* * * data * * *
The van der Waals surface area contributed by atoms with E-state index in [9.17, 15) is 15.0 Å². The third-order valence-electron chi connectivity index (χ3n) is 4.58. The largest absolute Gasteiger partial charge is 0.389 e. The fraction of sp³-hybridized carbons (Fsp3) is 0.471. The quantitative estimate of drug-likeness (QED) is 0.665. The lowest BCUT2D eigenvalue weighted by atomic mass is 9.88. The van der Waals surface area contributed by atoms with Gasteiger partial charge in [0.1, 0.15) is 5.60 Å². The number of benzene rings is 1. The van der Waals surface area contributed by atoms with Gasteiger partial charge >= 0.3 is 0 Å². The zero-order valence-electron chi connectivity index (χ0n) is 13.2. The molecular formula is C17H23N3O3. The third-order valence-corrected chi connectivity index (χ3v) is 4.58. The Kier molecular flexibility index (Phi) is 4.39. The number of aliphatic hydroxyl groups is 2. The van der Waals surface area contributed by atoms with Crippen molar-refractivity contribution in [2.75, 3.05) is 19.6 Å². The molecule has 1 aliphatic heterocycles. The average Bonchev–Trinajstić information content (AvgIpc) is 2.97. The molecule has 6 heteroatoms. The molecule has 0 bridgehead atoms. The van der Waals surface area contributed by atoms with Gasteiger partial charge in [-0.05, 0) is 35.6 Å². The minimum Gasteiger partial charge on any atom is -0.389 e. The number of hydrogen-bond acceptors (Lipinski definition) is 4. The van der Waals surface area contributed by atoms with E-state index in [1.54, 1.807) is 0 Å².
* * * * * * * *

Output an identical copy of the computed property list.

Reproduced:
The van der Waals surface area contributed by atoms with E-state index in [9.17, 15) is 15.0 Å². The third-order valence-electron chi connectivity index (χ3n) is 4.58. The largest absolute Gasteiger partial charge is 0.389 e. The fraction of sp³-hybridized carbons (Fsp3) is 0.471. The quantitative estimate of drug-likeness (QED) is 0.665. The lowest BCUT2D eigenvalue weighted by atomic mass is 9.88. The van der Waals surface area contributed by atoms with Gasteiger partial charge in [0.1, 0.15) is 5.60 Å². The number of benzene rings is 1. The van der Waals surface area contributed by atoms with Gasteiger partial charge >= 0.3 is 0 Å². The zero-order valence-electron chi connectivity index (χ0n) is 13.2. The molecular formula is C17H23N3O3. The third-order valence-corrected chi connectivity index (χ3v) is 4.58. The Kier molecular flexibility index (Phi) is 4.39. The number of aliphatic hydroxyl groups is 2. The van der Waals surface area contributed by atoms with Crippen molar-refractivity contribution in [2.75, 3.05) is 19.6 Å². The molecule has 1 aliphatic heterocycles. The average Bonchev–Trinajstić information content (AvgIpc) is 2.97. The molecule has 6 heteroatoms. The molecule has 0 bridgehead atoms. The van der Waals surface area contributed by atoms with Gasteiger partial charge in [-0.05, 0) is 35.6 Å². The minimum Gasteiger partial charge on any atom is -0.389 e. The number of hydrogen-bond acceptors (Lipinski definition) is 4. The van der Waals surface area contributed by atoms with E-state index in [1.54, 1.807) is 0 Å².